People keep saying my videos are “long and boring.”
Well, let’s look at this one. It certainly is long. 54 minutes long.
But if you find a camera that can refocus AFTER you take an image boring then I really don’t want to know you.
That’s just the start. It’s an interview with me and Thomas Hawk of Mark Levoy, one of the top graphic researchers in the world. He’s a professor at Stanford University and does a TON of interesting stuff with photography.
Oh, and if you don’t have the 54 minutes to spend, my editor Rocky made a short five-minute version for those of you who can’t watch anything longer than 10 minutes.
Damn you Rocky. I liked having a reputation for having long and boring videos.
It’s amazing. A fake blogger, Fake Steve Jobs, reports that PodTech is closing down. This is total, 100% bull####. Not even deserving of a response. I’m not leaving PodTech. When, er if, I am you’ll read it here on my blog.
Interesting that not a single blogger called me this evening. My phone number is on my blog for a reason. 425-205-1921.
Interesting too that OUR COMPETITORS are the ones who are writing this crap. Thanks guys.
Maybe I should start making up 100% bull about them and see what it feels like.
Here, let’s try. Forbes is going out of business and laying off Fake Steve Jobs because he can’t figure out how to make money. I heard it on the Internet somewhere.
And stop making it about me. There are more than 30 people working at PodTech and I only bring in a small percentage of revenues (and my show is highly profitable).
Oh, someone said that I have “long and boring” videos. Here’s my response to that.
Kara Swisher is angling for seats at Jerry Yang’s keynote at CES in January. Just kidding, I’m sure she’ll get iin.
Last year the guy with the biggest news at CES wasn’t even AT CES. Heh. Steve Jobs is brilliant.
Unfortunately for him this year MacWorld and CES aren’t at the same time, so that means that CES’s keynotes will actually get discussed on blogs.
So, who’ll have the best keynote? Jerry Yang? Or General Motors’ CES keynoter, CEO Rick Wagener? I’m thinking General Motors might just be more interesting. Why? Did you know that BMW is charging $400 for a freaking iPod cable connector that cost them a dollar or two to make?
GM can totally change that for millions of its customers.
I want a car with a hard drive built in that gets music off of my home network while parked in my garage (which already has wifi).
Hope GM does it.
Oh, and if you’re going to CES, make sure you signup for and come to the Seagate/PodTech BlogHaus. It WILL sell out this year and those who signup on Upcoming.org will get first dibs on tickets. We’ll have lots of news of our own there.
Dave Winer wanted us to open a studio he could use in San Francisco. That makes a lot of sense because so many conferences come through there. But we noticed a different trend: most of the world’s entrepreneurs actually come south: to Sand Hill Road in Menlo Park.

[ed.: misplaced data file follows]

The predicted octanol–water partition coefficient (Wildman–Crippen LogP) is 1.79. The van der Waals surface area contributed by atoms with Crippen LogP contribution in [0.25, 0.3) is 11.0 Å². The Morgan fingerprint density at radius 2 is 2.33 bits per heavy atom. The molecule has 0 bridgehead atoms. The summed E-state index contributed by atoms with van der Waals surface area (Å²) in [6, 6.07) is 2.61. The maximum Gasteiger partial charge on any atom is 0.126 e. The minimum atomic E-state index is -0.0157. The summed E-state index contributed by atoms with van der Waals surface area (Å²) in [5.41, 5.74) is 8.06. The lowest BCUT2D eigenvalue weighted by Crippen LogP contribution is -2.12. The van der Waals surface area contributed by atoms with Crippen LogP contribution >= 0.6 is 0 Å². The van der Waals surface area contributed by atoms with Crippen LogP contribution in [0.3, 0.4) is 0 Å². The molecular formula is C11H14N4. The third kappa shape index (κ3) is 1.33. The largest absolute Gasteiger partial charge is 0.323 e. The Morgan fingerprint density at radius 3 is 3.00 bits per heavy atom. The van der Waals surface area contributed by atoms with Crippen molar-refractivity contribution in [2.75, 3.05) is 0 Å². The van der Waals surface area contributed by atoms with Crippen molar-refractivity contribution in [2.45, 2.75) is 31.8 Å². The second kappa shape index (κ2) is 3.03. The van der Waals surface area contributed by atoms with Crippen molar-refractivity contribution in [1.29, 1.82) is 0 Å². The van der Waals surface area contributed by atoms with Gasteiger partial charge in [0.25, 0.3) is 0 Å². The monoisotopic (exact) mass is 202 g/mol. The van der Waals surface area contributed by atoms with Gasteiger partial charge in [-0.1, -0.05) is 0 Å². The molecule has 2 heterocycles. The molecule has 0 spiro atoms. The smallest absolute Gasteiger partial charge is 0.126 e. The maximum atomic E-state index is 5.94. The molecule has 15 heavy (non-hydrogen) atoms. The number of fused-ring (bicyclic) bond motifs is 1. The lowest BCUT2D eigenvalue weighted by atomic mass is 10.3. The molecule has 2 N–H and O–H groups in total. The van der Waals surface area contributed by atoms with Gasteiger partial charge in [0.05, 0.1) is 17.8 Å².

Cause that’s where the money is.
So many entrepreneurs come through Palo Alto for that reason and also to visit the mainstream press here (Wall Street Journal has a building right next door to PodTech) that we built a studio here instead.
Today I was showing Doug Kaufmann, CEO of ClearTXT around so you can get a look too.
While we’re talking about ClearTXT, they have a really interesting system to let college staff and students message each other. Very useful during disasters or other things like the Virginia Tech Shootings. That video will be up in a couple of weeks.
Oh, and that’s NOT what we wanted to keep off of TechMeme!
I’ve noticed that PR types are getting very astute with dealing with bloggers lately and getting their wares discussed on TechMeme.
First they’ll call Mike Arrington of TechCrunch. Make sure he’s briefed first (Mike doesn’t like to talk about news that someone else broke first, so they’ll make sure he is always in the first group to get to share something with you all). Then they’ll brief “second-tier” bloggers like me, Om, Dan Farber, Read/Write Web, and a variety of others. Embargo us all so we can’t publish before Mike does. Then they’ll have a party the night of the launch where they’ll get everyone else to come — if they get even a few bloggers to talk about the new thing then it’ll hit TechMeme by midnight.
I usually ignore the PR at this stage of the game. My business doesn’t rely on being first like TechCrunch requires. My most popular video lately was one with Six Apart which didn’t have ANY news. People just like to hear smart people at smart companies discuss where they are going.
But lately I’ve seen a new PR trend. One where companies don’t show their cool stuff to the A-list bloggers in expectation for coverage. Kyte.tv was a good example of this. They just turned on new features last week and let the bloggers discover it organically (when I saw the new features I knew I had to go over and get the scoop).
This didn’t get Kyte onto TechCrunch or TechMeme. But I think it is an interesting stratagy — one of “don’t talk, do.”
On the other hand, I agree with Dave Winer that what Loic Le Meur is doing with Seesmic is brilliant. Loic joins us every evening on Twitter. Hands out invite codes to whoever asks nicely. Then watches our first videos, and puts the best stuff into an edited video.
Loic is playing a PR game at a level that I’ve not seen in these parts.
Here’s a fun game: what is PodTech trying to keep off of TechMeme? Hmmm!
Oh, don’t believe that PR is getting astute about getting lots of bloggers to talk? Yesterday I was emailed dozens of press releases. Almost all of which have been discussed by bloggers on my link blog today.